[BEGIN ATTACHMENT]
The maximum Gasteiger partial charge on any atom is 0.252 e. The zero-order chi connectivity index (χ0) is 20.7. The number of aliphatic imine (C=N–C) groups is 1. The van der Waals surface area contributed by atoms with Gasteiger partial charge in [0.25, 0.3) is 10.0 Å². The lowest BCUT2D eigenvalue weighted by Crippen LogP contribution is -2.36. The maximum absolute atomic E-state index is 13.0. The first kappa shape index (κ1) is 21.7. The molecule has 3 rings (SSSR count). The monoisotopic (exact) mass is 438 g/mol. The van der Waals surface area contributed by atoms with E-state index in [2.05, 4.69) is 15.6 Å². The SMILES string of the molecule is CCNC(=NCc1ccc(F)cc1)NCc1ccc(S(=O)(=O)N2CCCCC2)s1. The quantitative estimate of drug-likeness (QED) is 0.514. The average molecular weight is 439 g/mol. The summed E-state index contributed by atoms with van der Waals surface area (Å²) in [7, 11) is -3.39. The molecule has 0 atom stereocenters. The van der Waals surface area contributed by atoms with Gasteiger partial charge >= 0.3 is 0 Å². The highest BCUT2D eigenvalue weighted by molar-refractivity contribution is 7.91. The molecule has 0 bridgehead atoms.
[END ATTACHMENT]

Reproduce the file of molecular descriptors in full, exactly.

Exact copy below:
The maximum Gasteiger partial charge on any atom is 0.252 e. The zero-order chi connectivity index (χ0) is 20.7. The number of aliphatic imine (C=N–C) groups is 1. The van der Waals surface area contributed by atoms with Gasteiger partial charge in [0.25, 0.3) is 10.0 Å². The lowest BCUT2D eigenvalue weighted by Crippen LogP contribution is -2.36. The maximum absolute atomic E-state index is 13.0. The first kappa shape index (κ1) is 21.7. The molecule has 3 rings (SSSR count). The monoisotopic (exact) mass is 438 g/mol. The van der Waals surface area contributed by atoms with E-state index in [2.05, 4.69) is 15.6 Å². The SMILES string of the molecule is CCNC(=NCc1ccc(F)cc1)NCc1ccc(S(=O)(=O)N2CCCCC2)s1. The quantitative estimate of drug-likeness (QED) is 0.514. The average molecular weight is 439 g/mol. The summed E-state index contributed by atoms with van der Waals surface area (Å²) in [7, 11) is -3.39. The molecule has 0 atom stereocenters. The van der Waals surface area contributed by atoms with Gasteiger partial charge >= 0.3 is 0 Å². The highest BCUT2D eigenvalue weighted by molar-refractivity contribution is 7.91. The molecule has 0 bridgehead atoms.